National Curry Week

October 10th, 2013

Yes, National Curry Week and we’re rather spoilt for choice when it comes to sharing a few recipes from our books over the years. Most recently, there’s been Atul Kochhar’s masterful Curries Of The World. You can get a great glimpse of that book here, courtesy of our friends at Bloomsbury. For this page though, we thought we’d treat you to a couple of recipes from Vivek Singh’s wonderful 2008 book, Curry: Classic and Contemporary. Something very simple and something a little more adventurous for you. Enjoy!

 

Home-style Curry of Potatoes and Cauliflower

(Aloo Gobhi)

This is probably the most common and basic vegetable curry you will find anywhere in India. Cooked pretty much nine months of the year, it is one of those recipes that sparks an intense debate over authenticity. One of the disadvantages of its universal appeal is that there is no such thing as a universal recipe!

Serves 4

3 tablespoons vegetable or corn oil
1 teaspoon cumin seeds
1 large onion, chopped
1 tablespoon ginger-garlic paste
4 green chillies, slit open lengthwise
2 medium potatoes, peeled and cut into 2.5cm (1-inch) dice
1 cauliflower, divided into florets
1 teaspoon ground turmeric
2 teaspoons salt
2 tomatoes, chopped
half a teaspoon garam masala
1 tablespoon chopped fresh coriander
5cm (2-inch) piece of fresh ginger, cut into fine strips
juice of half a lime

Heat the oil in a wide, shallow pan and add the cumin seeds, followed by the onion. Sauté for about 5 minutes, until the onion is soft, then add the ginger-garlic paste and fry for a few seconds longer. Add the green chillies and potatoes and sauté over a high heat for a couple of minutes. Tip in the cauliflower, turmeric and salt, mix well, then reduce the heat. Cover the pan and cook for about 10 minutes, stirring occasionally to prevent sticking.

Add the tomatoes and garam masala and cook for about 5 minutes, until the vegetables are completely tender. Sprinkle in the chopped coriander and the ginger, squeeze over the lime juice and serve – either with chapattis or as a side dish.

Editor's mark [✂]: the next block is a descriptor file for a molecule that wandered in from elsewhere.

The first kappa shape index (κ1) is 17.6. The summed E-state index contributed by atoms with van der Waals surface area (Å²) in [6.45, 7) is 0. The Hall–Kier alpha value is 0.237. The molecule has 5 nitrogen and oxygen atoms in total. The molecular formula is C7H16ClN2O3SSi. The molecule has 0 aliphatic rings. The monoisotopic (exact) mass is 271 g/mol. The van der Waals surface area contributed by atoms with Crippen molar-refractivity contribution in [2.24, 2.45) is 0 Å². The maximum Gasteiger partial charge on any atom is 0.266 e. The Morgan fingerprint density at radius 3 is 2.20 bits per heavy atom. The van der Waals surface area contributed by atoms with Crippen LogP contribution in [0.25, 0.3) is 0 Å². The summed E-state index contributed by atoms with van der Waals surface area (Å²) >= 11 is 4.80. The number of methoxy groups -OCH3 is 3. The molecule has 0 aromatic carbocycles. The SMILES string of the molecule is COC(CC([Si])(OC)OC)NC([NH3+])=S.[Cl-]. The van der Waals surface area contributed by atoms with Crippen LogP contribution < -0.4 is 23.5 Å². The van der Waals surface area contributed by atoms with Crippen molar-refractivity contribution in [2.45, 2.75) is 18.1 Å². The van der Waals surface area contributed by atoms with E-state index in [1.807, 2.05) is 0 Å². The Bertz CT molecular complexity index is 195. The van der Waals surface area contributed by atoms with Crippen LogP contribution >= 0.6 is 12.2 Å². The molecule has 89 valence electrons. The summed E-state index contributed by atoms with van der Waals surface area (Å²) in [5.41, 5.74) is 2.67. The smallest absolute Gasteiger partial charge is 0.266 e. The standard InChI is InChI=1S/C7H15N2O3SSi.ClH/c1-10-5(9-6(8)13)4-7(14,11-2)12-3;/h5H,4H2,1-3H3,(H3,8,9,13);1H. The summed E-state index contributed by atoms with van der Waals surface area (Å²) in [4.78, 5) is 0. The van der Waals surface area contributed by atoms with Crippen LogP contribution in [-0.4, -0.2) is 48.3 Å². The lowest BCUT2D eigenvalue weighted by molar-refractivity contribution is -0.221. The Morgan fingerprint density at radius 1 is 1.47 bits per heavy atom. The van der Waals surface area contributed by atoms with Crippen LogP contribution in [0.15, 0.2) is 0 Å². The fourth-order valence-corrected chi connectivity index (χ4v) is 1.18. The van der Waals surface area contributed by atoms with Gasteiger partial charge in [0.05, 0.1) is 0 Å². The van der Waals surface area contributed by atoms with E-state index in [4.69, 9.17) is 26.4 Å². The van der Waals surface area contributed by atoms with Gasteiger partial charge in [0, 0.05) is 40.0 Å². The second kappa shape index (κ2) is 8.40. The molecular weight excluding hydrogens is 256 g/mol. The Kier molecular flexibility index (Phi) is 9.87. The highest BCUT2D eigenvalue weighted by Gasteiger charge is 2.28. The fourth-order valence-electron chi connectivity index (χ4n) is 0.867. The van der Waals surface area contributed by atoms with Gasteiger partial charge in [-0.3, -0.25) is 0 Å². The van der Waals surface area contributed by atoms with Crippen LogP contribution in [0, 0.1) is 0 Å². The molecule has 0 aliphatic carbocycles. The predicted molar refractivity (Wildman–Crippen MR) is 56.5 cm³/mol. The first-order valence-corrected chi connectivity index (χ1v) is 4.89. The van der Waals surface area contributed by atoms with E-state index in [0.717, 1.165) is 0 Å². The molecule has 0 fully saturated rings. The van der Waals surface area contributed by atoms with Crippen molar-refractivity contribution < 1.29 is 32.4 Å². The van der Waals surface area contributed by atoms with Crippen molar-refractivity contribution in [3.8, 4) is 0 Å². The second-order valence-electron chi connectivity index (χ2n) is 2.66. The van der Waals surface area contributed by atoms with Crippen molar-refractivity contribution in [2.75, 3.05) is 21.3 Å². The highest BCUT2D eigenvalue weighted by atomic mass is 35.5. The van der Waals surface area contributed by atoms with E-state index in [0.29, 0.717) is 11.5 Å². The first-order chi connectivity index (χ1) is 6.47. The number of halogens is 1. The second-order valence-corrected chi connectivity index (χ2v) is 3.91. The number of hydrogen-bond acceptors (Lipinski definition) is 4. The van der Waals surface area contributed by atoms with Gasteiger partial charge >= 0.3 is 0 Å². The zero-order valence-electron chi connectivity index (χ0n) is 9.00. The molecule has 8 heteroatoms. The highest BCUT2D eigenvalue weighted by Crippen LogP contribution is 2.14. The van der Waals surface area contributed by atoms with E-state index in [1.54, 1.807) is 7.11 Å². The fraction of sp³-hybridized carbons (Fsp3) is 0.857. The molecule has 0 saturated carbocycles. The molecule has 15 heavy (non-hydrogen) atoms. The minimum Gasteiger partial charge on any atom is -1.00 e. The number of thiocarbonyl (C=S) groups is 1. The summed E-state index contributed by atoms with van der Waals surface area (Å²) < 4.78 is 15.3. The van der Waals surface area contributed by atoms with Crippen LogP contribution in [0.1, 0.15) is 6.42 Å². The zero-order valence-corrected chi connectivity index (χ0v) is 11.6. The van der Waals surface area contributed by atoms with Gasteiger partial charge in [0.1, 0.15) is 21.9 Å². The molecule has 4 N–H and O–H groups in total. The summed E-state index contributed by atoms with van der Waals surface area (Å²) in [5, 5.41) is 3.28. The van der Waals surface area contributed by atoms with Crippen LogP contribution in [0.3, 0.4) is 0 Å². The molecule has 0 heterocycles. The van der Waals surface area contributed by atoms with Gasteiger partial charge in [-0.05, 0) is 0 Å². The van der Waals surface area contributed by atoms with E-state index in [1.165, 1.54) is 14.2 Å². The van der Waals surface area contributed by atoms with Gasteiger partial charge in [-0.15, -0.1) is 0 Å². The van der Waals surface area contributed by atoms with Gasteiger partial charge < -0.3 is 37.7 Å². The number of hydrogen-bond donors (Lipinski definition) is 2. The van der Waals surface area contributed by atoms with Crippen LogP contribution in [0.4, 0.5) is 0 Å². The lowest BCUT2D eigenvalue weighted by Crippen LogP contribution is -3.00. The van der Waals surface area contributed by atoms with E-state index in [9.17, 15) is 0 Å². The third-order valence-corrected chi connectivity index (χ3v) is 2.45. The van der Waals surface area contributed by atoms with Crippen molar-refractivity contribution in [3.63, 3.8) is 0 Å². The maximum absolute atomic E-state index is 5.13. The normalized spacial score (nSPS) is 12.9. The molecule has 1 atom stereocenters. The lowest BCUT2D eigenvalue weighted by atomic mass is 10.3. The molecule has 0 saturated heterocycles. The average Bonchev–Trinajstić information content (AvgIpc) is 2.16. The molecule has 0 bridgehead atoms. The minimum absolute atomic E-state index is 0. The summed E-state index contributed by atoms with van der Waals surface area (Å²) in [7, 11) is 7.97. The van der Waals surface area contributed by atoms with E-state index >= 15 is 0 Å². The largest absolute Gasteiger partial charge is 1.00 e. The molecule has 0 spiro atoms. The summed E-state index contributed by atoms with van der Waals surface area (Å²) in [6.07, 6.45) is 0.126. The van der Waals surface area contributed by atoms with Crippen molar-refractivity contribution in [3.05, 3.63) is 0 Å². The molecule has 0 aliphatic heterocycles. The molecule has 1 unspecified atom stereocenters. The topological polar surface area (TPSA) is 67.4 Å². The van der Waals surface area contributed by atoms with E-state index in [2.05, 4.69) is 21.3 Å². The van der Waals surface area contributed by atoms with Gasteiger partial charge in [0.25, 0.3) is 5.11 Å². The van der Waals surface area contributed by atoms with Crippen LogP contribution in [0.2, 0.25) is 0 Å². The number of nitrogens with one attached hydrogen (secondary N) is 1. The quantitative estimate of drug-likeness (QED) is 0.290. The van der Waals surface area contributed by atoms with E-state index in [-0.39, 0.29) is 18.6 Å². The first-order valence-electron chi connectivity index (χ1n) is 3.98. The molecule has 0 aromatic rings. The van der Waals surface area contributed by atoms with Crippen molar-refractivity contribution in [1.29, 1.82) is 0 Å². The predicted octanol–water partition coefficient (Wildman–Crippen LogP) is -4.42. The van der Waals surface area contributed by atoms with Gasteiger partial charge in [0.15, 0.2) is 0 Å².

Cook’s notes
* If you cut the cauliflower florets slightly bigger than the potatoes, they will cook in roughly the same time, rather than overcooking and disintegrating before the potatoes are done.
* It’s important to use a wide, shallow pan for this dish. If you use a deep pan or a wok instead, don’t overcrowd it with the vegetables or they will start to disintegrate.

Modern Raan


Traditionally, raan is braised, but I find that if the meat is good quality it can be roasted instead and works just as well, if not better. I’ve added a step of tunnel-boning the leg (you could ask your butcher to do this) to create a pocket, which can be filled with paneer cheese and dried fruits. This makes it truly special, just as a raan should be! Also, roasting this way keeps the meat moist compared to braising, where the meat is cooked through and therefore can be dry.

Serves 4

1 leg of young lamb, weighing about
1.5 kg (3-and-one-quarter lb)

For the marinade
250g (1 cup) Greek-style yoghurt
1 tablespoon ginger paste
1 tablespoon garlic paste
2 tablespoons fried onion paste
1 teaspoon red chilli powder
half a teaspoon garam masala
1 tablespoon chopped fresh coriander
1-and-a-half teaspoons salt
2 tablespoons vegetable or corn oil

For the filling
60g (half a cup) khoya (reduced milk cakes, available in Indian stores), grated
75g (half a cup) paneer, grated
60g (half a cup) Cheddar cheese, grated
2 onions, sliced and fried until crisp
4 dried figs, cut into 5mm (quarter-inch) dice
4 dried apricots, cut into 5mm (quarter-inch) dice
1 tablespoon raisins
2 tablespoons cashew nuts, fried in a little oil until golden
5cm (2-inch) piece of fresh ginger, chopped
4 green chillies, chopped
half a teaspoon royal (black) cumin seeds
1 teaspoon salt
juice of 1 lime

For the onion salad
2 red onions, thinly sliced
half a cucumber, halved lengthwise and thinly sliced
1 carrot, cut into thin strips
1 tomato, deseeded and thinly sliced
half a teaspoon salt
half a teaspoon cumin seeds, roasted in a dry frying pan and then crushed
1 tablespoon chopped fresh coriander
juice of half a lime

Trim the excess fat off the lamb and, if your butcher hasn’t tunnel-boned it for you, remove the thighbone by cutting around it carefully with a carving knife to leave a cavity. Prick the leg on the outside with a fork.

Combine all the ingredients for the marinade. Rub the marinade over the leg of lamb, both outside and inside the cavity, and leave for 15 minutes.

To make the filling, combine all the ingredients and then use to stuff the lamb leg. Truss the leg using a butcher’s needle and twine to close the open part completely. Transfer to a roasting tray and place in an oven preheated to 220°C/425°F/Gas Mark 7. Roast for 10 minutes, then reduce the heat to 180°C/350°F/Gas Mark 4 and cook for a further 50 minutes. Remove from the oven and leave to rest for about 30 minutes.

Meanwhile, make the onion salad. Put all the cut vegetables except the tomato in a bowl of ice-cold water for 10 minutes to crisp them up. Strain and sprinkle with the salt, cumin and fresh coriander. Squeeze the lime juice over.

Cut the meat into slices 1cm (half an inch) thick and serve with the onion salad.

Cook’s note
* For something like this to be enjoyed at it’s best, it is very important to rest the meat before serving. This makes it more tender and you won’t lose the juices when you slice it.

Recipes taken from ‘Curry: Classic and Contemporary’ by Vivek Singh. Photography © Cristian Barnett.